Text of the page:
Monsieur Pamplemousse and Pommes Frites are the nicest detective team I've encountered in awhile. I'm reminded a bit of Inspector Clouseau, although Monsieur Pamplemousse is brighter and more efficient, but he has a way of stumbling into dangerous and hilarious situations. I love Bloodhounds, so being privy to Pommes Frites' thoughts is a treat. The dry humor is spot-on and reading about the many dishes they sample in their travels will make your mouth water. I'm glad to find a new se
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Chris Gager
Aug 05, 2015 rated it it was ok
I decided it was time for a mystery and picked this one off the shelves. I got about about half-way through before giving up. I hate to do that but I've got lots of better mystery options on my shelves. I probably rescued from the transfer station and that's where it'll wind up. When I don't finish a book that usually means a 1* rating but I'll give this a 1.75 for the decent writing chops of M. Bond, the author of the Paddington bear stuff. This was his first book for adults and as far as I'm c ...more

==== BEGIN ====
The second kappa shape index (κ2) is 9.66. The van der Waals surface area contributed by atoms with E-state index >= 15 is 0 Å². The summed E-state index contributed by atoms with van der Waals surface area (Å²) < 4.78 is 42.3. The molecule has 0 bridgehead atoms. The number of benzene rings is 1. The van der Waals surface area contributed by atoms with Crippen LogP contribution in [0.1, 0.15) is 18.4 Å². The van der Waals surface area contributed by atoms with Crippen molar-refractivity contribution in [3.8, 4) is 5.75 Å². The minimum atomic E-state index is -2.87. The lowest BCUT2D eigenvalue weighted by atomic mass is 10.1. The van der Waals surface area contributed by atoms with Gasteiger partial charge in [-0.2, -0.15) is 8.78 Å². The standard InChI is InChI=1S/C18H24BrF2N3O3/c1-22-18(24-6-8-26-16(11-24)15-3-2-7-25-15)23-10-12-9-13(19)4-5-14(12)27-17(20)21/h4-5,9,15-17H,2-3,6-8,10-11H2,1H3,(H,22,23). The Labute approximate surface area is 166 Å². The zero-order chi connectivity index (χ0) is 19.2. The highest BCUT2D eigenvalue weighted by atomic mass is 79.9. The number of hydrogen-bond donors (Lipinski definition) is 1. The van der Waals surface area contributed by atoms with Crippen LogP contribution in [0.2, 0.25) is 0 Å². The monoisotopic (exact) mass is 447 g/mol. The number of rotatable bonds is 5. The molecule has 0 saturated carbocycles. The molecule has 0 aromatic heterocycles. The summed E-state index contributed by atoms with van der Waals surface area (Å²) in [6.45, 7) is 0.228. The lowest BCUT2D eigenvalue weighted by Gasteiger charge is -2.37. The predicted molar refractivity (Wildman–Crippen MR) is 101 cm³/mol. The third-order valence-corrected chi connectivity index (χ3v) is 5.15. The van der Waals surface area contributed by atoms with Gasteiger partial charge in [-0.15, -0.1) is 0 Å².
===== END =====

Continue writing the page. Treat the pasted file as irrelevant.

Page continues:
Colin
Aug 04, 2015 rated it liked it  ·  review of another edition
I'm ambivalent about this one. I loved the main characters - Monsieur Pamplemousse and his dog Pommes-Frites - and the idea of a retired policeman who solves crime while reviewing restaurants for a well known guidebook has potential. So far, so great, but there's a lot of pretty unlikely comedy of the Tom Sharpe variety, or perhaps the Carry On Variety, involving inflatable sex dolls and the like, and it's all just a bit hard to digest. At one point, an inflatable (male) sex doll in a bed gets s ...more
Rhonda
Jun 13, 2016 rated it really liked it  ·  review of another edition
Very charming a d funny